Comparing the importance of scalp maintenance to your daily skincare routine, he says, "If you have hair on the scalp, the main concern is to keep a good scalp constitution—PH, hydration, irrigation, good nutrition. So adding an element like that rosemary oil is much more healthy and better for hair in terms of tolerance because minoxidil contains alcohol etc."


Ricardo Vila Nova massaging a client's scalp during a treatment.

(Image credit: Ricardo Vila Nova)

How to use rosemary oil to promote hair growth

Rosemary oil, mixed with a carrier of course (Ricardo says canola is the perfect option) used infrequently can have an incredible effect on your scalp and hair health.

However, you need to use it infrequently and in a specific way to harness its powers and avoid potentially causing more harm than good.

As  we all know, the problem with oils is that they can cause congestion. "They can congest the follicles. So you need to use it in a moderate way," he says. "You need to ensure you eliminate the excess of oil because if the build-up remains on the scalp it will cause blockage."

1. Use 2—3 times per week max

To maximize the benefits of the product, it's best to use your homemade rosemary and carrier oil concoction two to three times a week.

As with all essential oils, care must be taken not to add too much to your carrier oil and ensure that you do a patch test before using it on your whole scalp.

2. Massage

After mixing your rosemary oil and carrier oil, massage your product into the scalp. Maybe even intensify the experience by using a hairbrush like the Manta Brush which is designed to be gentle on your hair.

Leave it in for an hour or so, or even overnight every now and again for a special scalp treatment, but ensure you do a deep cleanse afterwards.

Manta Brush in White | $30 (£23)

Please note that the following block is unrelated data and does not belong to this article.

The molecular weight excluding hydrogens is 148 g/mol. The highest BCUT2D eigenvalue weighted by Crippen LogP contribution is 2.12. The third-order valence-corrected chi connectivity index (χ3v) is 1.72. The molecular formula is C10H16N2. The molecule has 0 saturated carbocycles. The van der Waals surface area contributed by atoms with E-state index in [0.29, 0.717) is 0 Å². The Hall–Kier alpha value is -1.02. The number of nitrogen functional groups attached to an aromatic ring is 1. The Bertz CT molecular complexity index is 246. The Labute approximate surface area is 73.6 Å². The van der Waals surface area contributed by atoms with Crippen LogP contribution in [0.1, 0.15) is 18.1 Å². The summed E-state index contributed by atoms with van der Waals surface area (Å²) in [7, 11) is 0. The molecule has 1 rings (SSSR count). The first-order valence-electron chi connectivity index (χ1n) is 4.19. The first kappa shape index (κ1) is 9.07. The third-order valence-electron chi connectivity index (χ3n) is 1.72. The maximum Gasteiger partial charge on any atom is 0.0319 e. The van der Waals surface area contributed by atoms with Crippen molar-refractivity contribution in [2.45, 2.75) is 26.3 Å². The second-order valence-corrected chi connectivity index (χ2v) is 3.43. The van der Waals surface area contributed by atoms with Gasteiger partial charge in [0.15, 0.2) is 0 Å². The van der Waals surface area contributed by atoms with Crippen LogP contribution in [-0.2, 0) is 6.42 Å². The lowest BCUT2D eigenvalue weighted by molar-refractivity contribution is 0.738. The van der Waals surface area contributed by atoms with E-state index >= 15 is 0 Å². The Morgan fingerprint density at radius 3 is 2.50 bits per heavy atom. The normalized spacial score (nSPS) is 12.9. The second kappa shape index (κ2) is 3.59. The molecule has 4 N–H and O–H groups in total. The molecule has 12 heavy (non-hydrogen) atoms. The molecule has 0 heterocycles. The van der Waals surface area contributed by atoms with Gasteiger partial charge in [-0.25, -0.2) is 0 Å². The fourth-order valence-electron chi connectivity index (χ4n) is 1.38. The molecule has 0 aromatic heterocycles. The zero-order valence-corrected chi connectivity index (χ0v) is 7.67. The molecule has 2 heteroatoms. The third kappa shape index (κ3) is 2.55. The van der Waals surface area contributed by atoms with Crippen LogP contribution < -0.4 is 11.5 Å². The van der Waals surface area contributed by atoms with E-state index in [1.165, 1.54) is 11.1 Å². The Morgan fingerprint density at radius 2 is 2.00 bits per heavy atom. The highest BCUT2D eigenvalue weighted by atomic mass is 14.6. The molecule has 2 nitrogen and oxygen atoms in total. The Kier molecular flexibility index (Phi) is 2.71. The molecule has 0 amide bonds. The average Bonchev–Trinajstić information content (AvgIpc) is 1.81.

To effectively stimulate your scalp without pulling at the hair, we suggest investing in a scalp brush, such as a Manta. This brush allows scalp stimulation while also promoting hair health and it's usable on wet and dry hair.

3. Shampoo

You might think this oil treatment is something to use after your usual hair care routine but in actual fact, you have to make sure you get any excess product off your scalp to avoid build-up. This build-up could actually worsen your scalp condition. 

Using the best shampoo, Ricardo advises using, "a good, balanced shampoo, something mild and cleansing," ensure that all of the excess oil is removed.

Then you just style as usual and enjoy the fruits (or should we say herbs?) of your labor.

Living Proof Perfect Hair Day (PhD) Triple Detox Shampoo 160ml | Was $34.50 (£25), Now $23.20 (£16.75)

A non-stripping, color safe shampoo that gently removes buildup from the three big causes: product, pollution and hard water. Reveals soft, shiny, manageable hair and a fresh, clean, revitalized scalp.

Aoife Hanna
Aoife Hanna

Aoife is Junior News Editor at woman&home.

She's an Irish journalist and writer with a background in creative writing, comedy, and TV production.

Formerly Aoife was a contributing writer at Bustle and her words can be found in the Metro, Huffpost, Delicious, Imperica, EVOKE and her poetry features in the Queer Life, Queer Love anthology.

Outside of work you might bump into her at a garden center, charity shop, hot yoga studio, lifting heavy weights, or (most likely) supping/eating some sort of delicious drink/meal.